What To Expect:

Frequently Asked Questions

Gladue Reports

 

Where do Gladue rights come from?

  • The Canadian Criminal Code and Case Law.

  • Due to the R. v. Gladue decision, Judges now have a duty to review information coming from a Gladue Report (or made through Gladue Submissions) that outlines the unique systemic or background factors which may have played a part in bringing the particular individual before the Court.

  • ​The Canadian Criminal Code under s718.2(e) states "all available sanctions, other than imprisonment, that are reasonable in the circumstances and consistent with the harm done to victims or to the community should be considered for all offenders, with particular attention to the circumstances of Aboriginal offenders." 

  • ​Judges have a duty to apply Gladue principles, irrespective of the charge and regardless of which court the offender appears in. 

What is a Gladue Report?

  • A report prepared for a sentencing or bail hearing that provides the court with comprehensive information on the offender, the offender’s community and a plan that looks at realistic and viable alternatives to prison time (also called 'non-custodial options').
     

What are Gladue Principles?

  • R. v. Gladue is the 1999 Supreme Court of Canada decision which recognized the need to deal with the crisis in Canada - the high rates of Aboriginal people in jails from coast to coast to coast.
     

What is a Gladue Report for?

  • The goal of a Gladue report is to increase rehabilitation, prevent future offences, promote community safety and prevent victimization (people being harmed).

  • Gives the court a complete picture of your life (timeline of events and experiences).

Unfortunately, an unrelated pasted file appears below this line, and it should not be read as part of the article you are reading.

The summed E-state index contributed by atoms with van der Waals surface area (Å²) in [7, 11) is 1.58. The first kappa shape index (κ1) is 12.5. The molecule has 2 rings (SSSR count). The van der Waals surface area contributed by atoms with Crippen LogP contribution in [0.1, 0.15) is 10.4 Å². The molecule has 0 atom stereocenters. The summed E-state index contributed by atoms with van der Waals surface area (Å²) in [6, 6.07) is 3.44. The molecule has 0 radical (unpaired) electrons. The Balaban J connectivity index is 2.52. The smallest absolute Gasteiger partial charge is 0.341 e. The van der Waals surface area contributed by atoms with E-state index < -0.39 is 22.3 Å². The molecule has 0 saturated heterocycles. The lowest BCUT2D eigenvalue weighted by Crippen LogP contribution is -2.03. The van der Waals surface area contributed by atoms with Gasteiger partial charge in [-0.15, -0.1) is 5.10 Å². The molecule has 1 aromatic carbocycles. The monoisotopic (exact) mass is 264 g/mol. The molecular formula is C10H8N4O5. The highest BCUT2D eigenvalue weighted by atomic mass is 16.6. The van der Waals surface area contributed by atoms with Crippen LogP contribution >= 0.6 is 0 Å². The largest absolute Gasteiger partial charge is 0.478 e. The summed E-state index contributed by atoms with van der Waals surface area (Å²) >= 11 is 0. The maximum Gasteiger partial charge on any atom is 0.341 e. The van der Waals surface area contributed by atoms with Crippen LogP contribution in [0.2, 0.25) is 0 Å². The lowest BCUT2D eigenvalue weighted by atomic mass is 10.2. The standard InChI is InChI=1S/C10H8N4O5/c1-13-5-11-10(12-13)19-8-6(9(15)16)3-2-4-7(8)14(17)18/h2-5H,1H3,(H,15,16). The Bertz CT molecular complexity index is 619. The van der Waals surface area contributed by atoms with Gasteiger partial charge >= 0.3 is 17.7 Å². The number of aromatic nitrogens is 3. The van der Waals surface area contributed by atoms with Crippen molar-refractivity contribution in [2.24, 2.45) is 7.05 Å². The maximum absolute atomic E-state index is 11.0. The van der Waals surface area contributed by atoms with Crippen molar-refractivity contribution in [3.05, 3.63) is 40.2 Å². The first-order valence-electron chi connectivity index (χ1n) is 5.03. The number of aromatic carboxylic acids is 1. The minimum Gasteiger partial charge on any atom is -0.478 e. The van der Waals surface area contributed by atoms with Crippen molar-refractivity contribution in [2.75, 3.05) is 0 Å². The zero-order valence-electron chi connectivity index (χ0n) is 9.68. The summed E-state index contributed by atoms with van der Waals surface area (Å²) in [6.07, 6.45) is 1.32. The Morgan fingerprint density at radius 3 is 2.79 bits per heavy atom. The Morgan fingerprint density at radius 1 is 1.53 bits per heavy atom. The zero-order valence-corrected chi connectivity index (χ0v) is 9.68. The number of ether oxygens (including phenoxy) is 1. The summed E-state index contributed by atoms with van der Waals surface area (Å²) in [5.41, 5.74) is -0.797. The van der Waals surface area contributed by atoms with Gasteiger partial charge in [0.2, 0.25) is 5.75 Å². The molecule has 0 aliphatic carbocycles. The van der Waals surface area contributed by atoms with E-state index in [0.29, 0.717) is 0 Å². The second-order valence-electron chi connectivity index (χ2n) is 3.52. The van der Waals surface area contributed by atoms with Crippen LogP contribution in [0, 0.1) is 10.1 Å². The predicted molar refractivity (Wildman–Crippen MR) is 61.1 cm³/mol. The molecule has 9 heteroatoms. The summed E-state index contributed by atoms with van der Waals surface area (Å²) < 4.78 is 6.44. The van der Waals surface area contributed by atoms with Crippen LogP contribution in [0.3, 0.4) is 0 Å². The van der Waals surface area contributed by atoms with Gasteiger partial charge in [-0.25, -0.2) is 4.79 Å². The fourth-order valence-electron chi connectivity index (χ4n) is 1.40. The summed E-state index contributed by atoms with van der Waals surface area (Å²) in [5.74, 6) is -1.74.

• Gives the court information about your unique “background factors” or “Gladue Factors” in your life, your family’s life, and your community.  (eg. Gladue Factors include: Impacts of colonization, discriminatory policies, Indian Residential school, displacement, addictions, violence, poverty, child welfare, jail, 60s scoop). 

  • Lists the possible causes of your offence cycle in order to help the court determine opportunities that help you achieve progress and healing. 

  • Sets out a customized Healing and Restorative Justice Plan (community-based options that do not involve jail-time) made with you, for you.

 

Who will read the Gladue Report?

  • You, your lawyer, the judge, crown counsel, your probation officer or bail supervisor, corrections services Canada staff (intake team and your case management team), and community Indigenous justice program staff where they have been included in a diversion or alternative measures plan (a process to address your offence without jail time). 
     

Consent (Permission) 


What will a Gladue Report Writer do after this form is signed?

  • The Writer will contact what is called “collaterals” such as your family members, your community, or program managers who can inform me of options for you to serve your sentence in the community (by email, in person or by phone).

  • The Writer needs to find out information about the impacts of colonization on you, your family and your community, with your consent.

  • The Writer needs to interview family members, community members and other professionals.

  • The Writer needs your permission to get information and/or copies of these reports, with your consent.

What happens after the Gladue Report is completed?

  • The Writer will use this information to complete your Gladue report.

  • The Writer will go over the draft copy with you, to get your feedback and ensure accuracy.

  • The Writer will send a copy of your Gladue Report to your lawyer and/or the crown counsel, at least one week before your sentencing hearing or bail hearing.